Fusing slow-moving shoegazer pop with volatile art-rock arrangements, Pittsburgh's Boxstep delivers a bipolar punch to the Midwest post-rock formula. Heavily influenced by Australia's the Dirty Three, the band's songs frequently rely on a rise-and-crash methodology -- slowly building folk melodies that peak with a tempest of teeth-gnashing instrumentation (manifold guitars, drums, violin, accordion . . .), which can result in 10-minute jams. The group debuted in 2001 on the Chicago indie label Overcoat with The Faces All Look On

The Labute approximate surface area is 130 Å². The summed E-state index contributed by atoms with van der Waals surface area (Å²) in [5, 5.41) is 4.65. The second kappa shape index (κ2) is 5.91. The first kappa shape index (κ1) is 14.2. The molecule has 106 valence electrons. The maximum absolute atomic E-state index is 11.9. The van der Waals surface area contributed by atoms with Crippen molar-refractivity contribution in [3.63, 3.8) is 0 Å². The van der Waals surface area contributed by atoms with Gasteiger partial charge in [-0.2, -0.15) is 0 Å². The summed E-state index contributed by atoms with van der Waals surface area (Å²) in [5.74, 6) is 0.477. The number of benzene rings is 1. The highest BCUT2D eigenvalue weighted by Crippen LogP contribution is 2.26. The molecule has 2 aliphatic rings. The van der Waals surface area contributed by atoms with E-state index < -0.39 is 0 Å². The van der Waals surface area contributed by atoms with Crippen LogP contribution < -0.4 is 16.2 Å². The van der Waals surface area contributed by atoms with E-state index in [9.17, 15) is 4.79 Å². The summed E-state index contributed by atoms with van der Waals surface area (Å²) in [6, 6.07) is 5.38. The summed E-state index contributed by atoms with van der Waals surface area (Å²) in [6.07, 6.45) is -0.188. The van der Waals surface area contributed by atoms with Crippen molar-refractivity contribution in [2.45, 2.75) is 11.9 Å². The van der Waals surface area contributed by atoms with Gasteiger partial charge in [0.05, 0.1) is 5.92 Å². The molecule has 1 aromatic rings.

. Another LP, Back Roads
, followed early this year, which builds on Boxstep's softer side of alt-country and shoegazer swoon. But the studio projects never quite capture the musical emotion live. You'll need to catch that lush instrumentation at the Grog Shop with all of its natural intensity.